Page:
As we sit on Monday, September 4th (congratulations by the way you made it to game week) the depth chart of the Dallas Cowboys says that Cooper Rush is the man backing up Dak Prescott.
That has the potential to change quickly, though. For almost all of the offseason Kellen Moore was slated to be QB2 on the Cowboys, but a preseason performance for the ages by Cooper Rush complicated things a bit.
Dallas was put in a position, one of universal agreement, where if they let Cooper Rush hit waivers he’d very likely be claimed by another team. Kellen Moore hasn’t been particularly spectacular at any point, so theoretically his perceived value his lower than Rush’s.
Ultimately, it’s doubtful that any of these variables will influence Kellen Moore’s inevitable spot on the Cowboys 53-man roster. If you’re still wondering whether Kellen Moore will make it or not, the mothership’s Bryan Broaddus thinks he will and that’s about the end of that discussion.
So let’s re-establish quarterback-related the facts at this point (assuming Kellen Moore does wind up on the 53-man roster and subsequently the team’s primary backup quarterback):
- Dallas kept Cooper Rush on their roster because they believed if they let him go, someone would claim him.
- Dallas did not keep Kellen Moore on their roster because they felt it likely he wouldn’t sign elsewhere (he was not subject to waivers).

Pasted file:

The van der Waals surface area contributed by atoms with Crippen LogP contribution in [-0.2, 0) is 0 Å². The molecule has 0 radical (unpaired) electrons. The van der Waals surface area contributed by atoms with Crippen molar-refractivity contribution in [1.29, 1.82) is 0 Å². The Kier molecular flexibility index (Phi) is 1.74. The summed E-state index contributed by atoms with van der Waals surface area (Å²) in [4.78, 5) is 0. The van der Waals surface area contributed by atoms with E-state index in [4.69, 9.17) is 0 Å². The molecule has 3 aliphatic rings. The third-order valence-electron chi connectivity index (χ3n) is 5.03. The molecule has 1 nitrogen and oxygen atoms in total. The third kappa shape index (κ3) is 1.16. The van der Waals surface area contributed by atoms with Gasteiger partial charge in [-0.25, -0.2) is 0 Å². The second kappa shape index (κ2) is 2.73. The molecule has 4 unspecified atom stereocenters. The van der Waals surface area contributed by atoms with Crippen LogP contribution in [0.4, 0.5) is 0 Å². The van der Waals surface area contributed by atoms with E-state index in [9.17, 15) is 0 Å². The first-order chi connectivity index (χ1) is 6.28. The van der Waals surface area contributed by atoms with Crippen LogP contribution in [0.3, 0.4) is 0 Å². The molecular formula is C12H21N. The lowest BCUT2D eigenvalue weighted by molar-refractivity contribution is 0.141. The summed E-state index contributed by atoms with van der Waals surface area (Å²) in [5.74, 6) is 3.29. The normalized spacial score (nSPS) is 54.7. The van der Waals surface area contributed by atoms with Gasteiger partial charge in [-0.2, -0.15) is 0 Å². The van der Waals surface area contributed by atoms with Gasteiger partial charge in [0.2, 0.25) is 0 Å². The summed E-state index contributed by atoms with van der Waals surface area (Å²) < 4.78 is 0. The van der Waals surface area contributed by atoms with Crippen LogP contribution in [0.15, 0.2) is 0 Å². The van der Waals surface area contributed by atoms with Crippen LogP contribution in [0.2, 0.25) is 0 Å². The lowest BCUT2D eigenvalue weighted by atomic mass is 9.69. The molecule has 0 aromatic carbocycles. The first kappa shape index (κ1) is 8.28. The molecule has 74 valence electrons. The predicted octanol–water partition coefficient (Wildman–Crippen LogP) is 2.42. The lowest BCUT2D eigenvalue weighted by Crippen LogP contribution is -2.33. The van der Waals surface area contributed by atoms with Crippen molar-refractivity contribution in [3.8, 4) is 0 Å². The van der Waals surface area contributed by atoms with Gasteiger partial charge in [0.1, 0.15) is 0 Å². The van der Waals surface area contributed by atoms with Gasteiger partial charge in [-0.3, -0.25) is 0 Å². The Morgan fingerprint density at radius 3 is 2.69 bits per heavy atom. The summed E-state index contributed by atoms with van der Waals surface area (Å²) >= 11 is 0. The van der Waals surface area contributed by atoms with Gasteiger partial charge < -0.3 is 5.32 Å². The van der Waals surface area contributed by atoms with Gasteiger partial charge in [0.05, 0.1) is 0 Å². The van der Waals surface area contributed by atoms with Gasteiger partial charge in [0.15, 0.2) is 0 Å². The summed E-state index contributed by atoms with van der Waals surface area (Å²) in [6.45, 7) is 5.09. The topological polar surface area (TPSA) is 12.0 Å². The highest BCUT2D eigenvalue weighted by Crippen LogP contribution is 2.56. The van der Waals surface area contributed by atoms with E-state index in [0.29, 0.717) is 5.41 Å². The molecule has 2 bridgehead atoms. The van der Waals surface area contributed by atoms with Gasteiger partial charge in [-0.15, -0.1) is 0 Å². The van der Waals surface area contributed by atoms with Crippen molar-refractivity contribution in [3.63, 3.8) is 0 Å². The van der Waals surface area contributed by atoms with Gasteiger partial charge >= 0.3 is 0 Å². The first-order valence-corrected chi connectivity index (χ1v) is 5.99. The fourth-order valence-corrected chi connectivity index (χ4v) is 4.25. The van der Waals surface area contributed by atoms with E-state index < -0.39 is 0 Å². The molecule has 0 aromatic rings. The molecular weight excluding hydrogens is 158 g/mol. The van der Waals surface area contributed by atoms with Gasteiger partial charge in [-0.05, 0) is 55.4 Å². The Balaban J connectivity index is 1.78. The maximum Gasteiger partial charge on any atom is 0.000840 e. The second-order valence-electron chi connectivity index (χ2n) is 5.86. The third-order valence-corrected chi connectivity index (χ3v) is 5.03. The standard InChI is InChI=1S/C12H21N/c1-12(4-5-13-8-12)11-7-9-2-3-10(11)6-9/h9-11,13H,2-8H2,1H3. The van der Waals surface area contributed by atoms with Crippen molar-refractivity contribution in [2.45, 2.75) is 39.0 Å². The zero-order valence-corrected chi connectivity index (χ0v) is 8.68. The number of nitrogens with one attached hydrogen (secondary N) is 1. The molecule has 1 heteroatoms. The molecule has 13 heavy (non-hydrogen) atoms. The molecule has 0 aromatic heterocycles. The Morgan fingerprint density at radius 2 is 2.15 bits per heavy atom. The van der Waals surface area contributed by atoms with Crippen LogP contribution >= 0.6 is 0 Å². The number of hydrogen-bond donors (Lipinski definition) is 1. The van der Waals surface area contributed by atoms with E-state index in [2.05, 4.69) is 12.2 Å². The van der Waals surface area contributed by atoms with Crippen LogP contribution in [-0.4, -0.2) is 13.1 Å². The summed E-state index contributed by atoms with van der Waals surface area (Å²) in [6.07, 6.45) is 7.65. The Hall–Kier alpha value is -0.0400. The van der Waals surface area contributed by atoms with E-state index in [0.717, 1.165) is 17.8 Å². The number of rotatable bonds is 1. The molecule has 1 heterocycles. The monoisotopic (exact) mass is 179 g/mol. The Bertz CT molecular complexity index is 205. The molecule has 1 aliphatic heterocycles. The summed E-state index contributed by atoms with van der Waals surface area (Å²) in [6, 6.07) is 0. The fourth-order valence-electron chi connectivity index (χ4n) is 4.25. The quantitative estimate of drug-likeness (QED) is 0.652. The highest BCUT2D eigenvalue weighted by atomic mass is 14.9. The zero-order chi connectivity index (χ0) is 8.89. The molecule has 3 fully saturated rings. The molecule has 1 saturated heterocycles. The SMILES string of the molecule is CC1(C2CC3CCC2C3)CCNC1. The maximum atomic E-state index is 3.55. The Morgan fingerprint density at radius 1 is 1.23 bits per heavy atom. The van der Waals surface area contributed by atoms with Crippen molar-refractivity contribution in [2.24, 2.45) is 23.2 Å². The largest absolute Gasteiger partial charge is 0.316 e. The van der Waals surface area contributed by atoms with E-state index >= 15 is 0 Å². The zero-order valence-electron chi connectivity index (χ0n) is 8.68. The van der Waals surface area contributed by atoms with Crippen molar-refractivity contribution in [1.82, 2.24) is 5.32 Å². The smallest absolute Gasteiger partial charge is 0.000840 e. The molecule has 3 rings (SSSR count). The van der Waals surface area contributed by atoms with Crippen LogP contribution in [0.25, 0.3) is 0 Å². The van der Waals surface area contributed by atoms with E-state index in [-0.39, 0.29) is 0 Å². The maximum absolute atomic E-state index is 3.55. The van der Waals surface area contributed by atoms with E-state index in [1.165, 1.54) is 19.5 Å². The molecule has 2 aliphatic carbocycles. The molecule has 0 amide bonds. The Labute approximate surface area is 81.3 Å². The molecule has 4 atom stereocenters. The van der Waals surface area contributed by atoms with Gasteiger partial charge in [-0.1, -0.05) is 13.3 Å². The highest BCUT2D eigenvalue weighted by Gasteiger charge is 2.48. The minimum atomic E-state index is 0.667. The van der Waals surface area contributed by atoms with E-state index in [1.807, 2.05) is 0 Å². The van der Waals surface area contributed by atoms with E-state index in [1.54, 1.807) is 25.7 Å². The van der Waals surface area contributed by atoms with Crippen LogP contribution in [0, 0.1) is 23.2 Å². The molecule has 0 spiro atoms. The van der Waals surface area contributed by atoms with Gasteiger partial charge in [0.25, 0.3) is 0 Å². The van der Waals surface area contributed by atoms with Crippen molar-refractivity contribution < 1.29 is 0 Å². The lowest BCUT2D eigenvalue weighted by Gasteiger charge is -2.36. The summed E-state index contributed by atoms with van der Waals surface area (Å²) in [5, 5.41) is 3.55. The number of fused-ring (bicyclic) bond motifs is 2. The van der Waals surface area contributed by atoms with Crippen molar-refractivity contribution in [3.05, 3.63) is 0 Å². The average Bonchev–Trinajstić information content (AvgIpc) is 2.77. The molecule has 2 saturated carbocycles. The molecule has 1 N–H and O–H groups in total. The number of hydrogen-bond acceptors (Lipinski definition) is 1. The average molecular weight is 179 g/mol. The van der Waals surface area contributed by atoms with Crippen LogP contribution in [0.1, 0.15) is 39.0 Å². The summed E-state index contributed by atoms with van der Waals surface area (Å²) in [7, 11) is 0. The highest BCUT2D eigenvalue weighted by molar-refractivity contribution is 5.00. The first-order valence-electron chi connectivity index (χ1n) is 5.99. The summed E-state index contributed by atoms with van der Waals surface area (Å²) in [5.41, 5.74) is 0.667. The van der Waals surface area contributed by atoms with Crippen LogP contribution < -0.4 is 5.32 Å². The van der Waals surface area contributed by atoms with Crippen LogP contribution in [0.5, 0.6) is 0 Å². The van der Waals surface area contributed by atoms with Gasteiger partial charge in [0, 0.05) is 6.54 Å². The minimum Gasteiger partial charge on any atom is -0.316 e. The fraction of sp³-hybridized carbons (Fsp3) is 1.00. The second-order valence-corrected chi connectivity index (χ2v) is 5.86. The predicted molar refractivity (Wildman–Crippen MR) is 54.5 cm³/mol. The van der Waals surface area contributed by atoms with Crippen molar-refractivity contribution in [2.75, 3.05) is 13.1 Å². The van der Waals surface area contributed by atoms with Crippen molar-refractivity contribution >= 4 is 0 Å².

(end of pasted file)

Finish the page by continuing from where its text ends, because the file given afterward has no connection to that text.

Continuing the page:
- It’s possible that the plan is for the latter to be ahead of the former on the depth chart when it’s all said and done.
Assuming this has been the plan all along, the Cowboys are really intent on using a quarterback who they felt safe releasing, opening the door to him winding up elsewhere, to be their backup over one who would absolutely be claimed by another team. Think about that.
Now perhaps the Cowboys simply want Kellen Moore on their roster to be behind Cooper Rush on the depth chart. While it can be argued that it’s irresponsible to keep Kellen on your roster due to how valuable those spots are, this would at least satisfy what many have believed for some time, that Rush is the better quarterback.
This would be easier to understand in the world of logic, of course. Imagine telling someone who knew nothing about the game of football or roster construction that there is a player you released that’s more important to and better for the overall success of your team than someone you were afraid to let go.
Maybe that’s the case. Maybe the Cowboys really have some level of grand mastery over the rest of the NFL in terms of this whole situation. We know how much Kellen Moore is valued by the team, and perhaps they feel that value unique to their circumstances is what is so important.
And perhaps they understand the system enough that they manipulated it to the point that they ended up with both Kellen Moore and Cooper Rush on the roster, on the depth chart in that order, which may have been the objective all along.
It just sounds really weird.